A 2006 report from Michigan's Treasury Department correctly states that "the taxation of cigarettes faces less political opposition because it does not affect the majority of taxpayers."[60] In 1972, Sen. Harry A. Demaso, chairman of the Michigan Senate's Committee on Taxation, acknowledged this candidly: "It's a lot easier for a governor and legislators to levy a tax on cigarettes, tobacco products, liquor, and beer, than to levy broad-based taxes."[61]

The decade began with a tax rate increase in 1970 from 7 cents to 11 cents — a 57 percent increase — and it remained at 11 cents for the rest of the decade. Along with the rate increase came an intensified awareness of, and desire to fight, cigarette-related crime. In 1970 the state's greatest sources of lost cigarette sales were to other states[62] and to cigarettes "lost in transit, hijacking and thefts."[63]

At a 1970 NTTA meeting, Michigan reported 19 cigarette tax violations for the year: 10 for possessing, five for transporting, three for selling, and one "other."[64] At a 1976 NTTA meeting, an analyst concluded that Indiana's per-capita cigarette consumption "confirm[ed] that bootlegging [was] in proportion not only to actual tax rates but also to tax disparity. ..."[65] Indiana cigarettes were frequently finding their way to Michigan, reducing tax revenue to the treasury.

The 1976 NTTA minutes also describe "[o]ne smuggler [who] is known to have run three or four trailer-loads of cigarettes into Michigan every week, even when the tax there was only 5 or 6 cents. Frequently, violators feel that other criminals are more of a threat than are law enforcement agencies."[66]

This anecdote highlights one of the problems with high state tax rates. Because black markets operate outside of the legal framework that provides for protection of property, enforcement of contracts, etc., the participants perform these functions themselves. The results are often violent, especially since many of the participants are criminals even outside the context of cigarette smuggling.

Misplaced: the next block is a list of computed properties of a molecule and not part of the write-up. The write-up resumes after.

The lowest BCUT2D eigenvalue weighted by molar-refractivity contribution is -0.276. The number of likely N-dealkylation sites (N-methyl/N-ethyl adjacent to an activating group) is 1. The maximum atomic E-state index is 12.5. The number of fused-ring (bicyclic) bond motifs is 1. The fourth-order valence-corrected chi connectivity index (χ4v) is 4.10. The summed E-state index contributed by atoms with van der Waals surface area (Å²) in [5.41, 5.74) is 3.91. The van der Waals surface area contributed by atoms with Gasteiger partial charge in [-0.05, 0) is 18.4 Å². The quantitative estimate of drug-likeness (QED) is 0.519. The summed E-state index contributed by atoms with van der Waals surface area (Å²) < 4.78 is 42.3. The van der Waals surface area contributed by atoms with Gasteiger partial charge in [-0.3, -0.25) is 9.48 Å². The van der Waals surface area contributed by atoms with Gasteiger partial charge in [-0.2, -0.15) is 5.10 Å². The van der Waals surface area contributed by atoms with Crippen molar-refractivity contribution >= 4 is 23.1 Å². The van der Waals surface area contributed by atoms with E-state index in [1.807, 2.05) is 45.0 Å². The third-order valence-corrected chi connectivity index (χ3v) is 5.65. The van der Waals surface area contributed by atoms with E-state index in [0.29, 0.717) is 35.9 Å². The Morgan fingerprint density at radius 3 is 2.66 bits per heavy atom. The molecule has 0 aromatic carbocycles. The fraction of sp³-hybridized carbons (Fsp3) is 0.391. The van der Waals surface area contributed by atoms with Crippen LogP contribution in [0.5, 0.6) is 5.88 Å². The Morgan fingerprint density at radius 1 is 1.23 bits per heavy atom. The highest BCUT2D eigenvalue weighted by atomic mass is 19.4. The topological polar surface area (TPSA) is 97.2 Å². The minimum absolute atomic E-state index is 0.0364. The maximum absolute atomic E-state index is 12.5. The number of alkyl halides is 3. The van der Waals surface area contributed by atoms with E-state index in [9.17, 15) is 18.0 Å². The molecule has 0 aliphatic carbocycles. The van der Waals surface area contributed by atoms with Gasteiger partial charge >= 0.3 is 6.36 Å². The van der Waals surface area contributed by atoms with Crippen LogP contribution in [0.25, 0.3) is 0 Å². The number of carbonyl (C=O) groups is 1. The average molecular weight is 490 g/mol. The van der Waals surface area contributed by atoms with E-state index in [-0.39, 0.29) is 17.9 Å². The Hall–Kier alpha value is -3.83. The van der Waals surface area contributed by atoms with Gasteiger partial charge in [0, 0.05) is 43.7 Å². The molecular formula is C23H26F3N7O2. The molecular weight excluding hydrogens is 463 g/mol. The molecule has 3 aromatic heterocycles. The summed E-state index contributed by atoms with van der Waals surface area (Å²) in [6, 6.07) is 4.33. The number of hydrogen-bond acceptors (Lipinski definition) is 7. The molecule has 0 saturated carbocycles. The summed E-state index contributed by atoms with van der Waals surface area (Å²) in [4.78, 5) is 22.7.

Smugglers are not, however, ignorant of the laws of the legal marketplace. In order to avoid capture, they need to familiarize themselves with the laws and regulations they are breaking. George F. Stewart, executive director of the Interstate Revenue Research Center, summed it up in 1975: "These smugglers are very knowledgeable of individual state statutes, regulatory processes, and systems used to monitor or enforce cigarette tax laws. They possess a proven capability to utilize statutory weaknesses or omissions for their personal advantage."[67]

Law enforcement related to cigarette smuggling became more aggressive and complex in the 1970s, with more emphasis on interstate cooperation and an attempt to get the federal government involved. In addition, a 1970 Michigan law gave cigarette tax agents the power to arrest. In 1972, the commissioner of revenue described the Cigarette Tax Enforcement Unit in terms that suggest the unit was prepared for serious violent crime:

[There are] two full-time state police detectives assigned to it. These men have blanket authority to travel anywhere in the United States, are equipped with unmarked state cars, two-way radios, and are all armed. ... Our cigarette tax statute is unique in that our investigators have the power to make an arrest of any person violating any provision of the act in their presence.[68]

Interstate intelligence sharing was stressed more during this decade. According to the Committee on Legislation and Legal Activities of the Alcohol and Tobacco Enforcement Bureau at the Wisconsin Department of Justice, "The committee strongly recommends that ... intelligence information be freely but confidentially exchanged between states on a national as well as regional basis and that this intelligence ... be available in a centralized, computerized repository. Mr. Parker of Michigan cited the value of intelligence recently supplied him by Mr. Chayka of Wisconsin."[69]


[60] "Michigan's Cigarette and Tobacco Taxes 2001," Michigan Department of Treasury, 2006, 2.

[61] Sen. Harry A. Demaso, "Administrator-Legislative Relations," Proceedings from the 46th Annual Meetings of the National Tobacco Tax Association (Chicago: Federation of Tax Administrators, 1972), 35.

[62] "Report of the Committee on Tax Evasion," Proceedings from the 44th Annual Meetings of the National Tobacco Tax Association (Chicago: Federation of Tax Administrators, 1970), 64.

[63] Ibid.

[64] Ibid., 63

[65] "Reports of the Regional Governors - Central Region," Proceedings from the 50th Annual Meetings of the National Tobacco Tax Association (Chicago: Federation of Tax Administrators, 1976), 98.

[66] Ibid., 97.

[67] George F. Stewart, "The Interstate Revenue Research Center," Proceedings from the 49th Annual Meetings of the National Tobacco Tax Association (Chicago: Federation of Tax Administrators, 1975), 25.

[68] "Administrator- Legislative Relations," 21.

[69] "Committee on Legislation and Legal Activities," Proceedings from the 47th Annual Meetings of the National Tobacco Tax Association (Chicago: Federation of Tax Administrators, 1973), 9.